Brian Sims

Metropolitan Police Service invests £11 million in digital forensics

THE METROPOLITAN Police Service is investing the substantial sum of £11 million in digital forensics to help front line officers tackle and investigate serious crime more effectively and efficiently. An extra 100 specially trained digital forensic examiners will increase the Met’s capacity to access all digital devices on every Basic Command Unit across London, in turn speeding up the process for examination and analysis of any given device.

Over the next three years, the investment will provide an enhanced operational service to officers on three levels. The first level is an increase in the number of ‘self-serve’ kiosks where officers trained in basic skills can download and secure vital evidence. There are currently 93 such kiosks across 39 police buildings already in place. The extra money will see this uplift to 125.

As the technology is easily accessible to officers, it means the turnaround time for capturing the material is much quicker. It can then be returned to the victim sooner. Digital forensic examiners provide technical support to officers and will train and offer refresher training to 240 officers per year on how to use the kiosk. 3,000 officers have already been trained since 2016.

Digital hubs

The second level is all about locally placed digital hubs from where the forensic examiners work to provide enhanced support to officers in extracting evidence from a range of digital devices (including laptops, gaming devices, vehicle systems and even pacemakers and fitness trackers) from different vendors.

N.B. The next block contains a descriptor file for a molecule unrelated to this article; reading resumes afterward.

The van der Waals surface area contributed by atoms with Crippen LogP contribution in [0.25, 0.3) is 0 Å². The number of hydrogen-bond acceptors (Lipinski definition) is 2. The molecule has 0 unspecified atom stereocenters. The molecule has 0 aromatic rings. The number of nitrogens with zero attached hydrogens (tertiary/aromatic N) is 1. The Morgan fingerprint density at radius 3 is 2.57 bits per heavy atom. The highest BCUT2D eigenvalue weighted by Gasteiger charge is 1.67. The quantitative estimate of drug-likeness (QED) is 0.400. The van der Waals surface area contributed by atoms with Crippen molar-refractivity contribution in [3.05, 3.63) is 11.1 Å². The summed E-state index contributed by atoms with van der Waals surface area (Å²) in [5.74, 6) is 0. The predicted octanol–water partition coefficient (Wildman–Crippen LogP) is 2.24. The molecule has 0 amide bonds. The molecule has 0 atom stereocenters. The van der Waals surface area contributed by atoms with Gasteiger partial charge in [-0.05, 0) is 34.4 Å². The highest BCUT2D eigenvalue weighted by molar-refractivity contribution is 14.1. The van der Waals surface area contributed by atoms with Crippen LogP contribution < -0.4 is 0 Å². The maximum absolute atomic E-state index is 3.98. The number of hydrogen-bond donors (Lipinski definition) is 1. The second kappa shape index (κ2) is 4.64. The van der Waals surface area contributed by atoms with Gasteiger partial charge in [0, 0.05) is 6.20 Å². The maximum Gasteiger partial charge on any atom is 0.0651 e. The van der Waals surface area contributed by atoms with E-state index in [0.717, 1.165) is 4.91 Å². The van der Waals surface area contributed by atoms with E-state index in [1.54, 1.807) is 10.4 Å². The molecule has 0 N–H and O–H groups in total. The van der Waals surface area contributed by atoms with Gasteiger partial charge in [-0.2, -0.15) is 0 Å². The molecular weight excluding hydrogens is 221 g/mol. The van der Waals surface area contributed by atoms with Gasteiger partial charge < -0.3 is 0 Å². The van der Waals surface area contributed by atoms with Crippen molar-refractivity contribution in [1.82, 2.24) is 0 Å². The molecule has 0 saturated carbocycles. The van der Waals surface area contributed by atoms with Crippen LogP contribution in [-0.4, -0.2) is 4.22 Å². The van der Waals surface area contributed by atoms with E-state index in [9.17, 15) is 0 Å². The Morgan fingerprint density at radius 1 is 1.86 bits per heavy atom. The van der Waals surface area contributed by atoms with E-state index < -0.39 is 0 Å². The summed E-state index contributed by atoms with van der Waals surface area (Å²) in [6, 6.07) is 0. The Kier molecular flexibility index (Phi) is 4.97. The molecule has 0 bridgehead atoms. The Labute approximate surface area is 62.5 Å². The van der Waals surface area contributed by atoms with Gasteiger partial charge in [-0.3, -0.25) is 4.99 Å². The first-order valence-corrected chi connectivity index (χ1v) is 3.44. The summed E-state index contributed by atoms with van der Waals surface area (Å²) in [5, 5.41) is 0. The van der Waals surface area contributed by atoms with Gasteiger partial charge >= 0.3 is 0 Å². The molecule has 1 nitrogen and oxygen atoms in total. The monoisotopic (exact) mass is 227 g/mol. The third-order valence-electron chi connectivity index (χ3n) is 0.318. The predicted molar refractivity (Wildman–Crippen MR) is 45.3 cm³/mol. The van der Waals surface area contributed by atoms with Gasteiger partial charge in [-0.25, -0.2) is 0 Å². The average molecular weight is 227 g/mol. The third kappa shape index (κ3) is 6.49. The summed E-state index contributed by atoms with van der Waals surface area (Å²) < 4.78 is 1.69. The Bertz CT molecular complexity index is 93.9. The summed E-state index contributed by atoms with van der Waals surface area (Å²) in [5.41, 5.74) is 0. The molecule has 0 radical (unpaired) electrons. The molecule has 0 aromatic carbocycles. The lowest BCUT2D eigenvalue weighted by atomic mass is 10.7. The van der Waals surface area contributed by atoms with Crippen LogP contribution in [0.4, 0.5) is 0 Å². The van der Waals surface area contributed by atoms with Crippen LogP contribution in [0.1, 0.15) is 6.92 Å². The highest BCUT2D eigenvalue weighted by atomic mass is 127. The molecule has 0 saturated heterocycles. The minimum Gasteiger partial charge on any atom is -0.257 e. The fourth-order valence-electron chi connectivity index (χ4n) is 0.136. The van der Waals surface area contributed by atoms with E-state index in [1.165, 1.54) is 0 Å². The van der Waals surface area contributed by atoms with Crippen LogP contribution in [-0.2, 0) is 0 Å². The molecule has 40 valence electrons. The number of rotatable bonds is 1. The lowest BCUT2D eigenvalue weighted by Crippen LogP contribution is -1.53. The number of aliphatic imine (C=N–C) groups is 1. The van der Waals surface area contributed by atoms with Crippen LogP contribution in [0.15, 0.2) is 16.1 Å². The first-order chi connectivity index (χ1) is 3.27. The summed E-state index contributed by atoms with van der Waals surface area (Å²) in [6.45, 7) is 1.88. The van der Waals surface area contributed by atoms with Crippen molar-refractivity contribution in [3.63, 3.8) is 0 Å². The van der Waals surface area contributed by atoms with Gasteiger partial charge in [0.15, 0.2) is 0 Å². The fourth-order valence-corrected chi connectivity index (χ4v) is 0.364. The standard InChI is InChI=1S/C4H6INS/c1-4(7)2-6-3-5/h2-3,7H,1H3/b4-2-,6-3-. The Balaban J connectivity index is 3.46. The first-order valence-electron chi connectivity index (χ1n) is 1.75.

There are currently eight hubs across the Metropolitan Police Service. That number will be enhanced to 12 which means this ‘one-stop shop’ of highly technical and experienced examiners is accessible on the front line right across London to assist in supporting investigators and allowing them to focus on other aspects of their inquiries.

The final level is the continual development of skills and investment in equipment in the Centre of Excellence for ‘Laboratory Services’, where technically challenging audio and video cases, device repairs and extractions are required using expert and bespoke methods to tackle the most complex investigation of devices. With digital forensics constantly changing, it’s vital that the Metropolitan Police Service remains ahead of the criminals when it comes to advancements in technology.

Dealing with violent crime

Metropolitan Police Service Commissioner Cressida Dick explained: “Extra staff and investment in the most modern and advanced technology and techniques will greatly enable front line officers to deal with violent crime. We are bringing the technology out to staff across London, which will mean a more efficient service for victims and faster results.”

The Commissioner continued: “Most crimes, including rape and child abuse and exploitation investigations, rely upon our expertise in handling and interrogating the data from the devices. It’s vital that we maximise the use of and also develop our technology such that we’re the best we can be in this fast-moving environment. This investment will allow us to maximise the potential of digital forensics, helping us to catch more criminals, speed up investigations, build more successful criminal investigations, reassure victims and heighten confidence in the justice process.”

In 2020-2021, 32,000 mobile devices were processed by officers via the kiosks, with over 6,500 complex case submissions made to the Met’s labs consisting of 11,600 mobile phones and other devices, each holding a huge amount of data and requiring a range of examination and extraction techniques which now take longer to conduct.

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